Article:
DataUSA statistics indicate that Martinez itself, which has a population of 37,900 people is 67.7b percent white, 14.9 percent Hispanic or Latino, nearly 8 percent Asian, 4.75 percent of mixed races and 3.34 percent African-American. Of other residents, 96 individuals identify as another race than those listed, 37 people are of Native American or Alaskan races and 21 are Native Hawaiian or other Pacific Islander races.

The department is putting software in place so records, from commendations to complaints to internal investigations, shift from paper to electronic forms. It will have an early intervention component so potential problems can be spotted early and dealt with more quickly.

Although many speakers suggested the police should lose some funding that would go instead to other forms of social service, one policing element that has a hefty cost for the department is body-worn cameras.

Sappal wants them. He called them an “excellent tool for accountability and organizational improvement.” He has the backing of the Council. The only drawback is the cost, both for the cameras and for the even more costly information storage.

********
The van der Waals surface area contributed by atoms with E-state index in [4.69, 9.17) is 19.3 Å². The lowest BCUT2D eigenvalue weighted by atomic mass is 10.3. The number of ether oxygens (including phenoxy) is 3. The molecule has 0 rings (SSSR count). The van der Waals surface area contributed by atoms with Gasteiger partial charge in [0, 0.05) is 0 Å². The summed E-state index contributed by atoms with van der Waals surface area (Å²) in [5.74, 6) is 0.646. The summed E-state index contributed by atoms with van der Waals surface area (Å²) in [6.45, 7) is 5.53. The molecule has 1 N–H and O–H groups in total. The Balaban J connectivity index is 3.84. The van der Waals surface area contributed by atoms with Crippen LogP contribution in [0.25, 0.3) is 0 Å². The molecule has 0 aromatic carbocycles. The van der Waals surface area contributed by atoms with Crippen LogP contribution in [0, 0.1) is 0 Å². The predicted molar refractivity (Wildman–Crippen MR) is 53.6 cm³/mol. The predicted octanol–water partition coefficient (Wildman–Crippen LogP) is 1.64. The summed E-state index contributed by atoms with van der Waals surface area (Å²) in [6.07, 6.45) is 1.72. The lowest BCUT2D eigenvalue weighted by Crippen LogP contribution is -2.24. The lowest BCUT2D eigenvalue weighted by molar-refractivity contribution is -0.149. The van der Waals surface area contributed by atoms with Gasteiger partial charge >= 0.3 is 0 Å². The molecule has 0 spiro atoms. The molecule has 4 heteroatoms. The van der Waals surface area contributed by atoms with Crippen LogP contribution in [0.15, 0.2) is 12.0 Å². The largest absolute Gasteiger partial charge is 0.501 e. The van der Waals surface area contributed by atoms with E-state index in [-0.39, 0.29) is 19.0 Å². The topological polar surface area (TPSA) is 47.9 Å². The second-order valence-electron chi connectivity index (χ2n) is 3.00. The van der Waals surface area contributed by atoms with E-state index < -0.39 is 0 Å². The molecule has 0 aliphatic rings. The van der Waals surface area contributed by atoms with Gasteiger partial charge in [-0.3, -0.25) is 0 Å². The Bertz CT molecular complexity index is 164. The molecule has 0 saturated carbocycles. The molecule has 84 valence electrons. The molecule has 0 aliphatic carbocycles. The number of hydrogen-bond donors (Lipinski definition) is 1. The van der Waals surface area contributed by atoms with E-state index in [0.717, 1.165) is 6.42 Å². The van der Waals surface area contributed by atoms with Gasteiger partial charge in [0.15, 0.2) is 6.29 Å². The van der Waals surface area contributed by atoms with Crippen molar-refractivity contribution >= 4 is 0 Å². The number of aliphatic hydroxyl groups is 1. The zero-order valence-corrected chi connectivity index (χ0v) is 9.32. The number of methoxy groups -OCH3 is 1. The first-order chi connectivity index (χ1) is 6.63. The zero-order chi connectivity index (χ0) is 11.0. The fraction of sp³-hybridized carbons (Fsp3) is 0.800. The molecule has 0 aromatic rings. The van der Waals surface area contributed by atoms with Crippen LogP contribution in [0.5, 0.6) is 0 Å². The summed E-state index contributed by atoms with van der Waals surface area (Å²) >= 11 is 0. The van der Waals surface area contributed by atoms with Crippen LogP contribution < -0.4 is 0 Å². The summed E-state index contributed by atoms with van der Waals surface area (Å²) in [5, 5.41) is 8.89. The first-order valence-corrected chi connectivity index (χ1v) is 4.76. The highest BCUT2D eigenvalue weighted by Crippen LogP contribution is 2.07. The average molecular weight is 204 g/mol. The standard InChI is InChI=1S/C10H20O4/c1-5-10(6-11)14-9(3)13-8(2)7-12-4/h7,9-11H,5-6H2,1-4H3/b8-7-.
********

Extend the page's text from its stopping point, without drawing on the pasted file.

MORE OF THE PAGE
At Wednesday’s meeting, Sappal said the Council authorized a one-time allocation in April that would address department priorities that have been put on hold, and acknowledged the department must move faster on acquiring body cams.

Their use is governed by regulations and law, and Sappal said in his department, his officers would be required to turn those cameras on as they exit their patrol cars.

Concerning use of force, Sappal said the number of incidents in which force is used is low. “Use of force” is noted anytime an officer touches a suspect, Sappal said. That can include blanketing a kicking suspect’s legs or placing a hand on a suspect.

In 2019, Martinez police reported 33,202 incidents; of these, force was used in 0.05 percent of the time. This year, through June 9, officers have responded to 15,166 calls, and of these, 0.03 percent involved “use of force” procedures.

Sappal outlined California legislation that governs use of force, training and transparency, and said the city complies with or exceeds most already, and will comply with Assembly Bill 978 once body cameras are acquired.